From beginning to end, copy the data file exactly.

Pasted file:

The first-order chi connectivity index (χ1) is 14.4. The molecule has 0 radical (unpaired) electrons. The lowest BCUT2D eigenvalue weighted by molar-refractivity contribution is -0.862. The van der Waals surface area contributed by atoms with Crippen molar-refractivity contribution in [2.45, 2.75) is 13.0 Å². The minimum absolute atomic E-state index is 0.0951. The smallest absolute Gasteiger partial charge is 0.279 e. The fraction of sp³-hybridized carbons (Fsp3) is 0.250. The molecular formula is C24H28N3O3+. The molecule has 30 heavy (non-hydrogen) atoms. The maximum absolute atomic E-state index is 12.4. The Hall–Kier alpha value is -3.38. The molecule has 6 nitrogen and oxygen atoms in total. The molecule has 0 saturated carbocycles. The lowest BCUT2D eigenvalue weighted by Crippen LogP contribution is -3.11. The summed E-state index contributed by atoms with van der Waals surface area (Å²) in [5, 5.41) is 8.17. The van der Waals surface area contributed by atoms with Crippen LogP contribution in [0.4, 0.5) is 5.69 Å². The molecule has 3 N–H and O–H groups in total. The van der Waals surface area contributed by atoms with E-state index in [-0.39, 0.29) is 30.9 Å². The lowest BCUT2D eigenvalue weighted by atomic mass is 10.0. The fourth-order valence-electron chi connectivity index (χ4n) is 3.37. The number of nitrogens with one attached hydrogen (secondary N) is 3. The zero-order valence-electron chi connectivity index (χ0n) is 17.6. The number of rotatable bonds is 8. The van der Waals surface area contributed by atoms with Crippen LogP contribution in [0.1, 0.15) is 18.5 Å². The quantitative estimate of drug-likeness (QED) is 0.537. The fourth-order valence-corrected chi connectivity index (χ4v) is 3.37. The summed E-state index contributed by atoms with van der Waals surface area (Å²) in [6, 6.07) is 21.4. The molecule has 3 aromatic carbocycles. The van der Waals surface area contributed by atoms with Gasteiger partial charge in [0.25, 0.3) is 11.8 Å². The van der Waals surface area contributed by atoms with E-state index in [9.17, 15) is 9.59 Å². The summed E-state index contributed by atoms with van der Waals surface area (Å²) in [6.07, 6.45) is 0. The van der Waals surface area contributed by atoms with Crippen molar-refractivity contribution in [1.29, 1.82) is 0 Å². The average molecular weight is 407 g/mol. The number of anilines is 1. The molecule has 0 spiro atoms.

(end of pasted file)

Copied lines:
The first-order chi connectivity index (χ1) is 14.4. The molecule has 0 radical (unpaired) electrons. The lowest BCUT2D eigenvalue weighted by molar-refractivity contribution is -0.862. The van der Waals surface area contributed by atoms with Crippen molar-refractivity contribution in [2.45, 2.75) is 13.0 Å². The minimum absolute atomic E-state index is 0.0951. The smallest absolute Gasteiger partial charge is 0.279 e. The fraction of sp³-hybridized carbons (Fsp3) is 0.250. The molecular formula is C24H28N3O3+. The molecule has 30 heavy (non-hydrogen) atoms. The maximum absolute atomic E-state index is 12.4. The Hall–Kier alpha value is -3.38. The molecule has 6 nitrogen and oxygen atoms in total. The molecule has 0 saturated carbocycles. The lowest BCUT2D eigenvalue weighted by Crippen LogP contribution is -3.11. The summed E-state index contributed by atoms with van der Waals surface area (Å²) in [5, 5.41) is 8.17. The van der Waals surface area contributed by atoms with Crippen LogP contribution in [0.4, 0.5) is 5.69 Å². The molecule has 3 N–H and O–H groups in total. The van der Waals surface area contributed by atoms with E-state index in [-0.39, 0.29) is 30.9 Å². The lowest BCUT2D eigenvalue weighted by atomic mass is 10.0. The fourth-order valence-electron chi connectivity index (χ4n) is 3.37. The number of nitrogens with one attached hydrogen (secondary N) is 3. The zero-order valence-electron chi connectivity index (χ0n) is 17.6. The number of rotatable bonds is 8. The van der Waals surface area contributed by atoms with Crippen LogP contribution in [0.1, 0.15) is 18.5 Å². The quantitative estimate of drug-likeness (QED) is 0.537. The fourth-order valence-corrected chi connectivity index (χ4v) is 3.37. The summed E-state index contributed by atoms with van der Waals surface area (Å²) in [6, 6.07) is 21.4. The molecule has 3 aromatic carbocycles. The van der Waals surface area contributed by atoms with Gasteiger partial charge in [0.25, 0.3) is 11.8 Å². The van der Waals surface area contributed by atoms with E-state index in [9.17, 15) is 9.59 Å². The summed E-state index contributed by atoms with van der Waals surface area (Å²) in [6.07, 6.45) is 0. The van der Waals surface area contributed by atoms with Crippen molar-refractivity contribution in [1.29, 1.82) is 0 Å². The average molecular weight is 407 g/mol. The number of anilines is 1. The molecule has 0 spiro atoms.